I'm reading an awesome photography book. It's called, "Within the Frame: The Journey of Photographic Vision" by David duChemin. I'm not even done with it and I want to read it again. I want to mark it all over with highlighter and stuff it full of bookmarks. It's made me cry with it's inspiration and sometime it's ability to kindly point out how much I've merely been "babbling passionately" (his words) rather than telling a story.
But, there's hope for me yet. And that hope is these photos:
|But, now I think I should have entered this one. Oh well.|
I took these photos last week. The wigwam was made by the boys, their friend, Ben, and their 'Wilderness Survival' instructor, Ryan. They chopped dead branches, collected bark pieces from fallen trees, made rope from a plant called dog bane (and used some twine) to create it. They were so excited to have it finished and to finally climb in.
I had a look-see, too, and it was quite nice in there. It was cool and smelled of the pine branches they used. Here's my view from inside... Nico looking so proud:
So, let me back up a bit.
In his book, duChemin suggests that to discover your photographic vision, you must narrow down what you love about photography. I am definitely all about people. I know that much. This photography journey of mine started, after all, in an effort to document my children's lives. My interest has widened, in both the direction of other people and into trying out landscapes and even artistic creations, but my heart is definitely with people.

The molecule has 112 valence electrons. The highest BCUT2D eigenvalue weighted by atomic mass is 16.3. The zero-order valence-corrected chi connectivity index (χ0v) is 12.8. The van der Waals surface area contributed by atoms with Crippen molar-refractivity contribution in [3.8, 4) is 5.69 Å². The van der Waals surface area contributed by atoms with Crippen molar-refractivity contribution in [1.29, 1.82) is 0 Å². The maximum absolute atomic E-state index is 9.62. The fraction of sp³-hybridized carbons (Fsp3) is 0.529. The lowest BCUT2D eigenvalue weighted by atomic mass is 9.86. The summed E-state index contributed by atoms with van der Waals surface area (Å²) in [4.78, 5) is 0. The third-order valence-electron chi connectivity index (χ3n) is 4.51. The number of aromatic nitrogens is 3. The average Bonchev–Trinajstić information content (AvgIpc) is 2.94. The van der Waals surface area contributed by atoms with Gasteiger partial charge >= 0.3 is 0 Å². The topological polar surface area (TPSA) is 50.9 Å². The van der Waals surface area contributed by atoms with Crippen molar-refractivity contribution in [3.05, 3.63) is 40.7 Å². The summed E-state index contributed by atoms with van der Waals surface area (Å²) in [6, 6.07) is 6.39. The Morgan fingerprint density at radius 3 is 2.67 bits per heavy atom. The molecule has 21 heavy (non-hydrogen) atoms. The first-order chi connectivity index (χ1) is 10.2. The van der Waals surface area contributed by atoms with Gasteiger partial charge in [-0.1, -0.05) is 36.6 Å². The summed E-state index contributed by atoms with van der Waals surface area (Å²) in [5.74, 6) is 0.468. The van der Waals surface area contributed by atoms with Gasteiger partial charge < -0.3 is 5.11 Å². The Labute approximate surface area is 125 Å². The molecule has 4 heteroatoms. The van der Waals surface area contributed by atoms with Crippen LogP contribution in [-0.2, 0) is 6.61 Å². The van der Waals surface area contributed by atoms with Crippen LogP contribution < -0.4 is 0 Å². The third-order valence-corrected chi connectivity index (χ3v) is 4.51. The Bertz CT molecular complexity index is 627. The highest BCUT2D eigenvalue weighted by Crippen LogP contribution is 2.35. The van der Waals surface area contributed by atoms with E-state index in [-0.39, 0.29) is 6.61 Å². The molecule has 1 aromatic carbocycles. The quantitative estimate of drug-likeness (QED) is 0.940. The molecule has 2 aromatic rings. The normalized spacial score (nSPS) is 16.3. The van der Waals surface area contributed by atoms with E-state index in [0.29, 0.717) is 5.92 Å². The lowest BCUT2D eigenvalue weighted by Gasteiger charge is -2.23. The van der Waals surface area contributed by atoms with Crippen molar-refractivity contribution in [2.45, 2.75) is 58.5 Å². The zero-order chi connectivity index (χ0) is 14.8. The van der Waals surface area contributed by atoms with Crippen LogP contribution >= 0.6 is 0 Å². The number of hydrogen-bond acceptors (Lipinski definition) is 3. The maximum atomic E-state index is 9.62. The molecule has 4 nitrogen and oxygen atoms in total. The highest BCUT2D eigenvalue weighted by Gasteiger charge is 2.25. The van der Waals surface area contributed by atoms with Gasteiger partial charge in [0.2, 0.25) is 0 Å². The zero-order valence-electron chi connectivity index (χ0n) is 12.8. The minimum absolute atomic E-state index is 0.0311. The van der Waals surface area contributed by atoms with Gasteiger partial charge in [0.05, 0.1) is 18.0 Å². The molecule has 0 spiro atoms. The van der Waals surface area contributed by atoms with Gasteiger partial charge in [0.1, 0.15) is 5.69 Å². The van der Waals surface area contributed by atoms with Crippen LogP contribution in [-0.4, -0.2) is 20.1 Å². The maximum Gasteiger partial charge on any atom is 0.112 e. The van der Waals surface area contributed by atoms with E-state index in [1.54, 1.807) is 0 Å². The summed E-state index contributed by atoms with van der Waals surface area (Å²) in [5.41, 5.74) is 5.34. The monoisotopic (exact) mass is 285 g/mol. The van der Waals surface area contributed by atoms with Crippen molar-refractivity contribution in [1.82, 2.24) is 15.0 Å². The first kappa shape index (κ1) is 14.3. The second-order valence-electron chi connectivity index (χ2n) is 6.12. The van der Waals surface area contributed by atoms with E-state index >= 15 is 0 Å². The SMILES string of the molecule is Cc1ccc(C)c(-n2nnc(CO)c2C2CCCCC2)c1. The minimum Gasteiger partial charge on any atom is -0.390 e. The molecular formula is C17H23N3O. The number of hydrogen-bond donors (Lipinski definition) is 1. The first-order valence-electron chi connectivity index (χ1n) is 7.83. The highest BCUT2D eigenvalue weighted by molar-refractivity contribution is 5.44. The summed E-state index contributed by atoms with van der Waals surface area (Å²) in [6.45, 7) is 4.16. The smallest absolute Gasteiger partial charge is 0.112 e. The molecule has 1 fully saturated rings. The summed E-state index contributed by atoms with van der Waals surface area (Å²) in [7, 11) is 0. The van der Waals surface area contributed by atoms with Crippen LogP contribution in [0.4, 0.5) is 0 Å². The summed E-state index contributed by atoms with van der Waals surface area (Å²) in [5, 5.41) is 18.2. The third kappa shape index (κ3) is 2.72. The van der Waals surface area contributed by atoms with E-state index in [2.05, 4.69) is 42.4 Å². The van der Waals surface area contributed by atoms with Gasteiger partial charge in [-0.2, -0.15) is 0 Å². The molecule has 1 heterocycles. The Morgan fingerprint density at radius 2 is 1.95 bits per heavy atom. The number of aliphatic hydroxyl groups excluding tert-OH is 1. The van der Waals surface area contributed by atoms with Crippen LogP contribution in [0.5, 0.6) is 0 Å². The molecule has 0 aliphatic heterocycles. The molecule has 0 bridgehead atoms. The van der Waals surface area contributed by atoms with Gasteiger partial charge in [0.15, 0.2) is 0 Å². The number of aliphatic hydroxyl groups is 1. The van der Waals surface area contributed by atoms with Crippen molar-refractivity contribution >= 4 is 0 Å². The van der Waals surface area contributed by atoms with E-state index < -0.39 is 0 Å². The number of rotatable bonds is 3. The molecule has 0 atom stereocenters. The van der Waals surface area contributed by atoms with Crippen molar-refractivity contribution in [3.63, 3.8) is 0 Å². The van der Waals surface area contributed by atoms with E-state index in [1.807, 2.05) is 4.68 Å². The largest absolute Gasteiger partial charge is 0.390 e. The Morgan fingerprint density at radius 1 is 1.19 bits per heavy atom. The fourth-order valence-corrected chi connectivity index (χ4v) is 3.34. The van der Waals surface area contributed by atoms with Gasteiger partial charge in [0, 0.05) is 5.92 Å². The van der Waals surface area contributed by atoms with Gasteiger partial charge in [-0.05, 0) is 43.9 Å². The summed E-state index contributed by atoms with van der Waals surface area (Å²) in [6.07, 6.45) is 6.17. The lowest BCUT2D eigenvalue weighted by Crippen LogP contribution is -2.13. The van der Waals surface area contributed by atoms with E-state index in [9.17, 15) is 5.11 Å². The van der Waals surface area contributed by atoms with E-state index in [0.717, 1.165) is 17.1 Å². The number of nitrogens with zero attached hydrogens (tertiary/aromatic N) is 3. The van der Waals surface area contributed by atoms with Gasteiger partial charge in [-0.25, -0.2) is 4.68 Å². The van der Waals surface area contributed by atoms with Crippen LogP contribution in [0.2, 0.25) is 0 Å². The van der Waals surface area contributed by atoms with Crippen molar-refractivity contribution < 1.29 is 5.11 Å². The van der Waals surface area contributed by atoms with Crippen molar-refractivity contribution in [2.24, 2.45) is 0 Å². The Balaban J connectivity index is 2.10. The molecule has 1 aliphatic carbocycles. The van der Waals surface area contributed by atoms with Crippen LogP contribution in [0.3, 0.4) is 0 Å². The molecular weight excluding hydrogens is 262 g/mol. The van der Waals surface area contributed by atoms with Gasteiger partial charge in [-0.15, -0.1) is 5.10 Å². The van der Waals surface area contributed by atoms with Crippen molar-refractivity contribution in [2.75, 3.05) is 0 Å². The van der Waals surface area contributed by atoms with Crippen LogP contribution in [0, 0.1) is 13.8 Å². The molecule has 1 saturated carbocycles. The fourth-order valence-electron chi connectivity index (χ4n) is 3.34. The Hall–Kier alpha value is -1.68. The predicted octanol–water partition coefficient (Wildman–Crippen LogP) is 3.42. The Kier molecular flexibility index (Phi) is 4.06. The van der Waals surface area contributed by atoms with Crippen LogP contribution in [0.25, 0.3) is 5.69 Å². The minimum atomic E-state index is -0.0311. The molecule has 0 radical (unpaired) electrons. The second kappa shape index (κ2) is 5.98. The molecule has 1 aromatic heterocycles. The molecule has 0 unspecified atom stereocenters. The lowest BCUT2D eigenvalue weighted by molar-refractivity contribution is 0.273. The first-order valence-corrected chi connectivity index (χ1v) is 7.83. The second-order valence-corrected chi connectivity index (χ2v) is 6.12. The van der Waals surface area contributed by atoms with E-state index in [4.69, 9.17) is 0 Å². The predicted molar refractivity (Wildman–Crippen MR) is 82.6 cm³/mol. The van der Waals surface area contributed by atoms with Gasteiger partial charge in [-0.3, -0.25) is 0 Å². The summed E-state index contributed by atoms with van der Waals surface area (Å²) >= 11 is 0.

So, when I was tasked with this week's theme of nature, I had a million ideas, as I'm sure every participate did. A stand of trees with the sun breaking through, a bird, a flower...lots of flowers, bugs, dogs, sunsets... someone stop me....
It's such a sweeping topic, with not a bad option in the mix, especially with spring burgeoning, but how to I make it interesting? and how do I make it mine? As I was walking around the conservancy today for the boys' Wilderness Survival class, camera in hand, I asked myself, what is it I see in this place that makes it so wonderful? Because it is wonderful. My immediate answer was the feeling that it's wild, yet the hand of man is apparent everywhere. That's what gives it the story that compels me to take the picture.
It was this photo where it really struck me:
I love the way it looks so nestled deep into the woods, (I used my telephoto to create that compressed look, as duChemin also taught me), yet it says, "Somebody's been here and spent time and energy on this."
My initial idea was to use this photo for my 'Nature' shot. But, then I went back to look at some of the pics I took last week, when the wigwam was newly completed and the boys were trying it out. That addition of the boots sticking out and Enzo crawling in made it even more magical to me and tells a bit more of the story that I'm compelled to tell.
So, there's my hope. I took those photos last week (oops, just realized I used a week old photo for this week's challenge), but, it was before I had read the book when I saw and manged to capture that magic. Maybe my vision is there somewhere just waiting for me to name it so it can capture and create photos which speak to me and hopefully others.
Being able to put words to it and identify what makes it so special, will maybe (pleeease?) allow me to do it more often in the future. Stay tuned...